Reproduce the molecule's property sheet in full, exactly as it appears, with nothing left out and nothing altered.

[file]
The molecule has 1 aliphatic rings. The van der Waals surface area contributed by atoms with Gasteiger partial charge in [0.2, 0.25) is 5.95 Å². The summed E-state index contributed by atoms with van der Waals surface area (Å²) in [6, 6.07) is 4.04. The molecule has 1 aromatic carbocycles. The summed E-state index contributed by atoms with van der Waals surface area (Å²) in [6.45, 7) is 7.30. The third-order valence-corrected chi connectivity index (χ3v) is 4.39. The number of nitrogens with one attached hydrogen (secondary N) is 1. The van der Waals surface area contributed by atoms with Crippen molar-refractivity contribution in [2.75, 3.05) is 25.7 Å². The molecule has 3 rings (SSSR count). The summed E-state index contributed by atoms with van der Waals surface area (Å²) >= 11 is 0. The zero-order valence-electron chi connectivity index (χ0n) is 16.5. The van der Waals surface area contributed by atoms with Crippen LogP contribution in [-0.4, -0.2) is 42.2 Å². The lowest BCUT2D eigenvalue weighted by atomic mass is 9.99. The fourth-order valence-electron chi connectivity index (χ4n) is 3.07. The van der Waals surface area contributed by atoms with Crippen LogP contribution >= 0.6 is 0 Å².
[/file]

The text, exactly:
The molecule has 1 aliphatic rings. The van der Waals surface area contributed by atoms with Gasteiger partial charge in [0.2, 0.25) is 5.95 Å². The summed E-state index contributed by atoms with van der Waals surface area (Å²) in [6, 6.07) is 4.04. The molecule has 1 aromatic carbocycles. The summed E-state index contributed by atoms with van der Waals surface area (Å²) in [6.45, 7) is 7.30. The third-order valence-corrected chi connectivity index (χ3v) is 4.39. The number of nitrogens with one attached hydrogen (secondary N) is 1. The van der Waals surface area contributed by atoms with Crippen molar-refractivity contribution in [2.75, 3.05) is 25.7 Å². The molecule has 3 rings (SSSR count). The summed E-state index contributed by atoms with van der Waals surface area (Å²) >= 11 is 0. The zero-order valence-electron chi connectivity index (χ0n) is 16.5. The van der Waals surface area contributed by atoms with Crippen LogP contribution in [-0.4, -0.2) is 42.2 Å². The lowest BCUT2D eigenvalue weighted by atomic mass is 9.99. The fourth-order valence-electron chi connectivity index (χ4n) is 3.07. The van der Waals surface area contributed by atoms with Crippen LogP contribution >= 0.6 is 0 Å².